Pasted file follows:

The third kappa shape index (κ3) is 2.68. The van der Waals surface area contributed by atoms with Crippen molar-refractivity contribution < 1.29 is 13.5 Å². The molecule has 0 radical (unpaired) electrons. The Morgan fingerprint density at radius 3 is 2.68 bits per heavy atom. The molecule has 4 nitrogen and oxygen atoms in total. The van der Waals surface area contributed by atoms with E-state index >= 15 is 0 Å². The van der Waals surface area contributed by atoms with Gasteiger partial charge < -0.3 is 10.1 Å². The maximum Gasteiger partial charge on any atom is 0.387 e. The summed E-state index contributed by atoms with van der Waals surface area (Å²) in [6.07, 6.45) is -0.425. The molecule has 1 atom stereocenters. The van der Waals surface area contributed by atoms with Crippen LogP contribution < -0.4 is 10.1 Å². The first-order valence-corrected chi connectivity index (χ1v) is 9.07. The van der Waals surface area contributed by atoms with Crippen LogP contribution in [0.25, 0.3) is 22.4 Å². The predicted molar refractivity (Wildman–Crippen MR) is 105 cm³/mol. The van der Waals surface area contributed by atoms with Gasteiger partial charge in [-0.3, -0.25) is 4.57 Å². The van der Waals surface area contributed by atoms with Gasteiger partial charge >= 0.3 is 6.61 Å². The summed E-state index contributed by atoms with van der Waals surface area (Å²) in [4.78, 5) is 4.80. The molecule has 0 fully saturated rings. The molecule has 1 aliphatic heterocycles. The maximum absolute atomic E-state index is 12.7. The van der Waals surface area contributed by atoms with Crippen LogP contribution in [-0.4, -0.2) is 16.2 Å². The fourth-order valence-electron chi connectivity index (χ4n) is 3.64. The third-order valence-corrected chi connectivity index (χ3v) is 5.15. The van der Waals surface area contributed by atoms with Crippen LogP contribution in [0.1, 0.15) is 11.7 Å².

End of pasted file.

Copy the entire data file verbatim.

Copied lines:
The third kappa shape index (κ3) is 2.68. The van der Waals surface area contributed by atoms with Crippen molar-refractivity contribution < 1.29 is 13.5 Å². The molecule has 0 radical (unpaired) electrons. The Morgan fingerprint density at radius 3 is 2.68 bits per heavy atom. The molecule has 4 nitrogen and oxygen atoms in total. The van der Waals surface area contributed by atoms with E-state index >= 15 is 0 Å². The van der Waals surface area contributed by atoms with Gasteiger partial charge < -0.3 is 10.1 Å². The maximum Gasteiger partial charge on any atom is 0.387 e. The summed E-state index contributed by atoms with van der Waals surface area (Å²) in [6.07, 6.45) is -0.425. The molecule has 1 atom stereocenters. The van der Waals surface area contributed by atoms with Crippen LogP contribution < -0.4 is 10.1 Å². The first-order valence-corrected chi connectivity index (χ1v) is 9.07. The van der Waals surface area contributed by atoms with Crippen LogP contribution in [0.25, 0.3) is 22.4 Å². The predicted molar refractivity (Wildman–Crippen MR) is 105 cm³/mol. The van der Waals surface area contributed by atoms with Gasteiger partial charge in [-0.3, -0.25) is 4.57 Å². The van der Waals surface area contributed by atoms with Gasteiger partial charge >= 0.3 is 6.61 Å². The summed E-state index contributed by atoms with van der Waals surface area (Å²) in [4.78, 5) is 4.80. The molecule has 0 fully saturated rings. The molecule has 1 aliphatic heterocycles. The maximum absolute atomic E-state index is 12.7. The van der Waals surface area contributed by atoms with Crippen LogP contribution in [-0.4, -0.2) is 16.2 Å². The fourth-order valence-electron chi connectivity index (χ4n) is 3.64. The third-order valence-corrected chi connectivity index (χ3v) is 5.15. The van der Waals surface area contributed by atoms with Crippen LogP contribution in [0.1, 0.15) is 11.7 Å².